A park are around the memorial contains almost 400 trees, including the “survivor tree” (planted in 1970 and rescued from the rubble after the attack).
Pictures of victims, recordings of survivors, including 911 calls, a bent fire engine and other ground zero artifacts are shown at the 9/11 Museum. Tickets will cost approximately $24 and there are discounts for Children, Students and Veterans.
10. MET (Museum of Metropolitan Art)
Affectionately referred to as the MET, the Museum of Metropolitan Art holds the distinction of being the largest art museum in the country. It also rates among the top ten in the world, with a permanent collection that boasts over two million pieces; cared for by seventeen different curatorial departments, each with its own staff.
Notable collections include those from Ancient Egypt, works of art from the European masters, as well as a thorough collection of modern and American art. There are also extensive collections of Asian, Islamic, Byzantine, and African art. The collection of musical instruments, estimated to be more than 5,000 pieces from across the globe, is also very unique. Some of the highlights include a breathtaking number of Asian instruments, each exquisitely carved from precious metals, and of course several Stradivarius violins.
In addition to the exhibitions that are on display permanently and rotated out periodically, the MET is often host to showcased collections year-round.
While many other museums have a set entrance fee, the MET allows visitors to pay the amount that they wish to pay, with a recommended amount of $25.
Be sure to visit the roof garden, where a café and bar can be found. Offering spectacular views of the Manhattan skyline and Central Park, it’s the perfect way to top off what is sure to be an all-day exploration of the MET.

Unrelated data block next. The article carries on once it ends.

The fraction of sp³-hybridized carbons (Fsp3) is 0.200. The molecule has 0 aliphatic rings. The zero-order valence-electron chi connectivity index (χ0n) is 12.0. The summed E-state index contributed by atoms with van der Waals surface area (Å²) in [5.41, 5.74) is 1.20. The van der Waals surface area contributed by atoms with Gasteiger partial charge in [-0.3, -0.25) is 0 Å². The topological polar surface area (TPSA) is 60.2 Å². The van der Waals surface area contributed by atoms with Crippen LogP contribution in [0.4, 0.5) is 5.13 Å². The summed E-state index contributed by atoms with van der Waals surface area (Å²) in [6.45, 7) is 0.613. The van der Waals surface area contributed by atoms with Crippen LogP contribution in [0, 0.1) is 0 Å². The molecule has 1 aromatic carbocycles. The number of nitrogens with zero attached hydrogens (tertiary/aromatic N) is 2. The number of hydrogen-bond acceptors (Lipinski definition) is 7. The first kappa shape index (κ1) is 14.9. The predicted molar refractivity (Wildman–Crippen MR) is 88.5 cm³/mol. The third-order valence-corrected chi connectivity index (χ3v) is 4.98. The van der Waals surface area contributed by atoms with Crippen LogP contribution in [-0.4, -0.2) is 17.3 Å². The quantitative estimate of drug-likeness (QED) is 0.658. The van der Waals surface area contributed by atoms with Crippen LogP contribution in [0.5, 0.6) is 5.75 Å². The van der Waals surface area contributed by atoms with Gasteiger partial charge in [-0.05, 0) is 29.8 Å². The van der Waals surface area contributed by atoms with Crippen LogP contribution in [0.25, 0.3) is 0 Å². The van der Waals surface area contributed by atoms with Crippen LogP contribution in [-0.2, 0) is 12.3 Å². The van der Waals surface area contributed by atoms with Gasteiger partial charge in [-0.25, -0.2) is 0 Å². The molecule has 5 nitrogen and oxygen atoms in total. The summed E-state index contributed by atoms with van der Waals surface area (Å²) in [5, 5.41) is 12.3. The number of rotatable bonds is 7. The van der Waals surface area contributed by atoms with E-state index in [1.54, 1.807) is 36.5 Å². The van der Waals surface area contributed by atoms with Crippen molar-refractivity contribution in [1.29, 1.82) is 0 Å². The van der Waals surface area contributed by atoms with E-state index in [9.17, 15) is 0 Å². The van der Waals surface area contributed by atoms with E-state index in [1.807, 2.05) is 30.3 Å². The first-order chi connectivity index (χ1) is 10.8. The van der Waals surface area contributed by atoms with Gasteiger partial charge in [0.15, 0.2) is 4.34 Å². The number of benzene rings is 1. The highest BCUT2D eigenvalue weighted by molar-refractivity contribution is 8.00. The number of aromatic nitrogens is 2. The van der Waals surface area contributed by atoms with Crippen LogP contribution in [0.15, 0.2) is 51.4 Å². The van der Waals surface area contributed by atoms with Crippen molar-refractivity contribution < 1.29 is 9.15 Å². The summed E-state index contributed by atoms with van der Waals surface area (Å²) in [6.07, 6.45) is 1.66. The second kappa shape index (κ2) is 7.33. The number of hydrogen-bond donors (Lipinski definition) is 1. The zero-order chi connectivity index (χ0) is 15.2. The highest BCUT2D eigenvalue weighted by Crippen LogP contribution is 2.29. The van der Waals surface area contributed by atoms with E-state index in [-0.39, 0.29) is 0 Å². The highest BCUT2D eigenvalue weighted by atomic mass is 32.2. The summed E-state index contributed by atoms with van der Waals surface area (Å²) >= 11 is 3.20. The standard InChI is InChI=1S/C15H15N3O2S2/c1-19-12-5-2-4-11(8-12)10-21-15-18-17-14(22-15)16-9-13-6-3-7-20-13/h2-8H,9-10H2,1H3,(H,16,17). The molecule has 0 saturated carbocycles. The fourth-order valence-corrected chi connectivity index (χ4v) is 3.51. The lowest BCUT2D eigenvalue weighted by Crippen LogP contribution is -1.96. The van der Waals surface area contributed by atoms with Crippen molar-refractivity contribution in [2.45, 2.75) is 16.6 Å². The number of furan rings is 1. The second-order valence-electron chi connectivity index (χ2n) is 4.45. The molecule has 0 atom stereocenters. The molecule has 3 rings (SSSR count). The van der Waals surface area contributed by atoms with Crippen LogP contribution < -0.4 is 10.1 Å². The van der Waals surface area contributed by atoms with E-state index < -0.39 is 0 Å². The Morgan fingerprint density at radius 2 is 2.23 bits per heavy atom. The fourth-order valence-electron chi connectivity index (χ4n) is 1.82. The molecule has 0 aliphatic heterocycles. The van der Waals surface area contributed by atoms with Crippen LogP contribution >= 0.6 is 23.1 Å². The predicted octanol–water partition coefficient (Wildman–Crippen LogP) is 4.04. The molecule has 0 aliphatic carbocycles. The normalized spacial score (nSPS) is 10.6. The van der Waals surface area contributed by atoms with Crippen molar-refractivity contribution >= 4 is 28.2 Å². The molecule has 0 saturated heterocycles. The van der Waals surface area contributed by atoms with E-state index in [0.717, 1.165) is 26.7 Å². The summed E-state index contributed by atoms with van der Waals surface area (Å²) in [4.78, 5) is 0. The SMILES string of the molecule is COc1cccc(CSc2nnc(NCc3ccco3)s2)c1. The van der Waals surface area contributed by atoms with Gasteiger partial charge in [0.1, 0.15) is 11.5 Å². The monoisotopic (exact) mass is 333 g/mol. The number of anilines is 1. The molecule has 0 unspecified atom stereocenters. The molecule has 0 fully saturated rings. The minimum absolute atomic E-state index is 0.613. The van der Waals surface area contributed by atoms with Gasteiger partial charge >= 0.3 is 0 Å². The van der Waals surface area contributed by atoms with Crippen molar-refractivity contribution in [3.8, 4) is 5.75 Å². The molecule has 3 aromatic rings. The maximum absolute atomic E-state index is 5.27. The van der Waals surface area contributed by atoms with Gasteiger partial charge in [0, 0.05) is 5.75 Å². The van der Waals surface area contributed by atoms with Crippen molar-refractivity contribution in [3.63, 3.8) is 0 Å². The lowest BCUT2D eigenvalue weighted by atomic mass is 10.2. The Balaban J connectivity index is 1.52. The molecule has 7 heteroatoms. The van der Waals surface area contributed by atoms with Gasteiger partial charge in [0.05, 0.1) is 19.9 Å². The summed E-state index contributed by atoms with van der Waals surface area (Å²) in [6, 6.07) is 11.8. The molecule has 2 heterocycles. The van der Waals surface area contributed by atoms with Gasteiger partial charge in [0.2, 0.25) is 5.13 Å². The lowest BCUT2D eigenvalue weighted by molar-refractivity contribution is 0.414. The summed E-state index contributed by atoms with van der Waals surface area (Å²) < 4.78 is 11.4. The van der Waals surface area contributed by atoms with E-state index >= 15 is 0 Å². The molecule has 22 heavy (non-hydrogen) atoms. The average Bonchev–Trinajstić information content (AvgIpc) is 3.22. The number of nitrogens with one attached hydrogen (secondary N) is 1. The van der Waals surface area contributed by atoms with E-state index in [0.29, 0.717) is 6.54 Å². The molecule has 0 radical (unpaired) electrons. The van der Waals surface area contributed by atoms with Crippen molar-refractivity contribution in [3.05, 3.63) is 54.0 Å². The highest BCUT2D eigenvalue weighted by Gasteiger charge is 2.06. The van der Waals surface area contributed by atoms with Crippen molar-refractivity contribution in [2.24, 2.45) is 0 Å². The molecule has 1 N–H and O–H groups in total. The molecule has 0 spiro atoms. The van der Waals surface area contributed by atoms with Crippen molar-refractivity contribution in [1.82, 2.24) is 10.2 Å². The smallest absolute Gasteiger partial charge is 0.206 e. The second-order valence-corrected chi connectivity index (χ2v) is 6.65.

11. MOMA (Museum of Modern Art)
MOMA (Museum of Modern Art) is a world-renowned art museum located in Midtown Manhattan. Often considered to be the most influential museum in the modern art world, the incredible collections on display offer an overview of works that include sculpture, paintings, photography, film, and other media forms.
First inspired by Abby Aldrich Rockefeller and two of her friends, the museum started to take to life in 1929. The initial collection of just a few prints was expanded with a loan exhibition that included paintings by Seurat, Cezanne, and Van Gogh.
While Abby Rockefeller did belong to one of the wealthiest families in the world, her husband was vehemently opposed to modern art, and refused to provide financial backing for the venture. Over time, the collections were relocated as a result of funding issues. However, Rockefeller did finally relent to his wife’s project and donated the land and other financial gifts; which resulted in him becoming one of the greatest benefactors that MOMA has ever had.
With a large number of works that expands to more than 150,000 pieces and include items from Van Gogh, Picasso, Monet, Warhol, Pollock, Rousseau, Chagall, and so many more distinguished artists, MOMA is a popular destination for those have an appreciation of art, culture, and the true definition of modern art.
Located in Manhattan, Chelsea first got its start when a retired British Major named Thomas Clarke purchased 94 acres 25 years before the American Revolution. It was named in honor of a veteran’s hospital and old soldier’s home in his native England. Major Clarke built his mansion, London Terrace, on top of a hill which overlooked the Hudson river where it remains to this day.
Visitors here can see the landmark Chelsea Hotel, which was originally constructed as a private apartment co-op from 1883 to 1885. In 1905 it reopened as a hotel and over the years many notable people have stayed here, including names like Janis Joplin, Iggy Pop, Bob Dylan and Allen Ginsberg. The book 2001: A Space Odyssey was written by Arthur C. Clarke while he stayed at The Chelsea. The twelve story building offers guests balconies with intricate wrought iron designs in a building that has been added to the U.S. National Register of Historic Places.